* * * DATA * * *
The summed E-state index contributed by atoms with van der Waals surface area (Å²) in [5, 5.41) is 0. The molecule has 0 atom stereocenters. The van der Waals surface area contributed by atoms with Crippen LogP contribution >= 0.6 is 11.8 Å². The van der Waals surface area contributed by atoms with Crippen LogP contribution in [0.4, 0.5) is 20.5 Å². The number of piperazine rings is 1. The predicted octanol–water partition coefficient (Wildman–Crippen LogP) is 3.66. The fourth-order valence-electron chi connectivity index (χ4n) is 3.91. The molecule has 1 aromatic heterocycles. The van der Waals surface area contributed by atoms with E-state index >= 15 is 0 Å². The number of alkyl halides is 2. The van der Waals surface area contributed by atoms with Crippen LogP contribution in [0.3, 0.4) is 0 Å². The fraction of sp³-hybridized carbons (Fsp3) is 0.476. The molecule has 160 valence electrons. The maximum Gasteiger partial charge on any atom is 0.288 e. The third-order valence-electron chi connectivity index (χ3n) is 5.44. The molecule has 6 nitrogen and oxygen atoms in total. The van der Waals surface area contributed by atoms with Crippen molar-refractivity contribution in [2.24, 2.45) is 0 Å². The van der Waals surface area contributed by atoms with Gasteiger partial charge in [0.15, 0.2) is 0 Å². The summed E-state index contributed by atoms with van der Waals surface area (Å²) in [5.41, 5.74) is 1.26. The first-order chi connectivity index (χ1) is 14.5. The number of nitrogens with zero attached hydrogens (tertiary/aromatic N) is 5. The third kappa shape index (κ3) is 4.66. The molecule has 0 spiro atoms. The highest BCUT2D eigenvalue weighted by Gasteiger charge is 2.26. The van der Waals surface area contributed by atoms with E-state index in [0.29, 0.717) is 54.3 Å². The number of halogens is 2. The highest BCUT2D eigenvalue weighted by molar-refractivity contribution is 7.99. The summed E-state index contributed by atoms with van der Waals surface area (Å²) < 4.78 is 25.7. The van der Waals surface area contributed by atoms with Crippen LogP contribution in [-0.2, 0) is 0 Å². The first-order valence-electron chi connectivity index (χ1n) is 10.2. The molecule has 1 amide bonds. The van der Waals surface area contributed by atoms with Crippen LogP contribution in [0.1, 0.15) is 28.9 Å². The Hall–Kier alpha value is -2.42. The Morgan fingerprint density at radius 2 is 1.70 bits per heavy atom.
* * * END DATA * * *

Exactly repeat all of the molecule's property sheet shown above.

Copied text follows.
The summed E-state index contributed by atoms with van der Waals surface area (Å²) in [5, 5.41) is 0. The molecule has 0 atom stereocenters. The van der Waals surface area contributed by atoms with Crippen LogP contribution >= 0.6 is 11.8 Å². The van der Waals surface area contributed by atoms with Crippen LogP contribution in [0.4, 0.5) is 20.5 Å². The number of piperazine rings is 1. The predicted octanol–water partition coefficient (Wildman–Crippen LogP) is 3.66. The fourth-order valence-electron chi connectivity index (χ4n) is 3.91. The molecule has 1 aromatic heterocycles. The van der Waals surface area contributed by atoms with E-state index >= 15 is 0 Å². The number of alkyl halides is 2. The van der Waals surface area contributed by atoms with Crippen LogP contribution in [0.3, 0.4) is 0 Å². The fraction of sp³-hybridized carbons (Fsp3) is 0.476. The molecule has 160 valence electrons. The maximum Gasteiger partial charge on any atom is 0.288 e. The third-order valence-electron chi connectivity index (χ3n) is 5.44. The molecule has 6 nitrogen and oxygen atoms in total. The van der Waals surface area contributed by atoms with Crippen molar-refractivity contribution in [2.24, 2.45) is 0 Å². The van der Waals surface area contributed by atoms with Gasteiger partial charge in [0.15, 0.2) is 0 Å². The summed E-state index contributed by atoms with van der Waals surface area (Å²) in [5.41, 5.74) is 1.26. The first-order chi connectivity index (χ1) is 14.5. The number of nitrogens with zero attached hydrogens (tertiary/aromatic N) is 5. The third kappa shape index (κ3) is 4.66. The molecule has 0 spiro atoms. The highest BCUT2D eigenvalue weighted by Gasteiger charge is 2.26. The van der Waals surface area contributed by atoms with E-state index in [0.29, 0.717) is 54.3 Å². The number of halogens is 2. The highest BCUT2D eigenvalue weighted by molar-refractivity contribution is 7.99. The summed E-state index contributed by atoms with van der Waals surface area (Å²) < 4.78 is 25.7. The van der Waals surface area contributed by atoms with Crippen LogP contribution in [-0.2, 0) is 0 Å². The first-order valence-electron chi connectivity index (χ1n) is 10.2. The molecule has 1 amide bonds. The van der Waals surface area contributed by atoms with Crippen LogP contribution in [0.1, 0.15) is 28.9 Å². The Hall–Kier alpha value is -2.42. The Morgan fingerprint density at radius 2 is 1.70 bits per heavy atom.